American authorities have approved a $5 billion fine against Facebook over the sharing of data with political consultancy Cambridge Analytica.
The Justice Department is now expected to review and approve the settlement after the US Federal Trade Commission (FTC) made its landmark decision.
The motion was passed by a vote of 3-2, FTC’s decision broke party lines, with the Republican majority voicing support of the fine, while Democratic commissioners voice objections.
The investigation was opened in March last year following claims that data from approximately 87 million Facebook users had been obtained by Cambridge Analytica.
The enquiry has largely focused on whether the sharing of users’ data violated a 2011 agreement between the regulator and the company.
The penalty will mark the largest in the FTC’s history if agreed by the civil division of the US Department of Justice.
The fine sets a new bar for privacy enforcement by US regulators, who have so far only brought a handful of cases against big tech firms.
As a result, Facebook will now surely face more unwelcome restrictions and scrutiny. According to the Washington Post, both Facebook and the FTC have declined to comment
Before now, the largest fine4 in the U.S. was $22 million for Google in 2012. Facebook’s mammoth fine has been expected for a long time and it’s not expected to make a dent in its very deep pockets, but it could mean the tech giant will now be burdened with additional restrictions and scrutiny – as well as causing damage to its reputation.
According to the Wall Street Journal, several Democrats claimed the punishment was merely a slap on the wrist.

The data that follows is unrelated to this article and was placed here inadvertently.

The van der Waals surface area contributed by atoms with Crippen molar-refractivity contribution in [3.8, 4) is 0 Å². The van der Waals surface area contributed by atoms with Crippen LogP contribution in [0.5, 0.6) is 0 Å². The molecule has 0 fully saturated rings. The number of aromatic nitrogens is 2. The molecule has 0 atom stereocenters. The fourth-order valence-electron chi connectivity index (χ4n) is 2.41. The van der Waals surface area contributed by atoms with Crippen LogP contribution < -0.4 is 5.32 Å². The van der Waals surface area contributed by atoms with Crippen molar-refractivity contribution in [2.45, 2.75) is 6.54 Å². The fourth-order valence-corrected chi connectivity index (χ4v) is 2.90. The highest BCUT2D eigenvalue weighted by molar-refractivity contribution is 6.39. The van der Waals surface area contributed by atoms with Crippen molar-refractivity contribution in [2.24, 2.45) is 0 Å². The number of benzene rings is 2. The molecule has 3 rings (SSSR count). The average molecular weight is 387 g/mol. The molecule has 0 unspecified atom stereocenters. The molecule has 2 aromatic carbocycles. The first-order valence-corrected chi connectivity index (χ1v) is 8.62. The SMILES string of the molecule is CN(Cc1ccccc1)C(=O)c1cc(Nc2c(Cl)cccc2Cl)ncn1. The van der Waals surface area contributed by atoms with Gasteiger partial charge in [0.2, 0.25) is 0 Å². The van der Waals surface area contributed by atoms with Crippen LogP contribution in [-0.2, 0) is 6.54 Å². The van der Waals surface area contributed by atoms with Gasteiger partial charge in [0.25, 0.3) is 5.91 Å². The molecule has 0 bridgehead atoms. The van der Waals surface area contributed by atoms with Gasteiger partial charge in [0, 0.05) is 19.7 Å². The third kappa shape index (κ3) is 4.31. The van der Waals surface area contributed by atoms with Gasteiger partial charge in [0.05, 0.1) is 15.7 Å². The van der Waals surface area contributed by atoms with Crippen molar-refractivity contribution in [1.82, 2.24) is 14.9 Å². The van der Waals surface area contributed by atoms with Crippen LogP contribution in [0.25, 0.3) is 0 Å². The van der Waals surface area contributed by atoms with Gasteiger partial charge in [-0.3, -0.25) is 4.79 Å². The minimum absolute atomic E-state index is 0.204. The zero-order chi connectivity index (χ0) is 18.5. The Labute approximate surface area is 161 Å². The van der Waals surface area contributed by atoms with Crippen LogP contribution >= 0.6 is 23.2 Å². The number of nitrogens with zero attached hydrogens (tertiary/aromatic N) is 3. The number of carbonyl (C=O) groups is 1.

Democrat representative David Cicilline, who is chair of a congressional antitrust panel, called the $5 billion penalty ‘a Christmas present five months early’.
He said: ‘This fine is a fraction of Facebook’s annual revenue. It won’t make them think twice about their responsibility to protect user data.’
Facebook had nearly $56 billion in revenue last year and this year, Zacks analysts expect around $69 billion.
The company will also be able to exclude the amount from its adjusted earnings results —the profit figure that investors and financial analysts pay attention to.
Wedbush analyst Danie Ives said: “This closes a dark chapter and puts it in the rear-view mirror with Cambridge Analytica.
“Investors still had lingering worries that the fine might not be approved. Now, the Street can breathe a little easier.”
It was interesting to note that investors did not seem overly concerned as Facebook shares finished the day the news broke, up 1.8 per cent, at $204.87.
However, anti-Facebook coalition, Freedom from Facebook, called the punishment ‘a slap on the wrist’ and said Congress must investigate the FTC.
In a statement they said: “Trump’s FTC commissioners have rolled over the monopoly, voting 3-2 for a slap-on-the-wrist settlement with Facebook.
“The FTC continues to lay bare their inability to protect American consumers and markets and Congress needs to investigate the FTC’s wanton disregard of their duties.”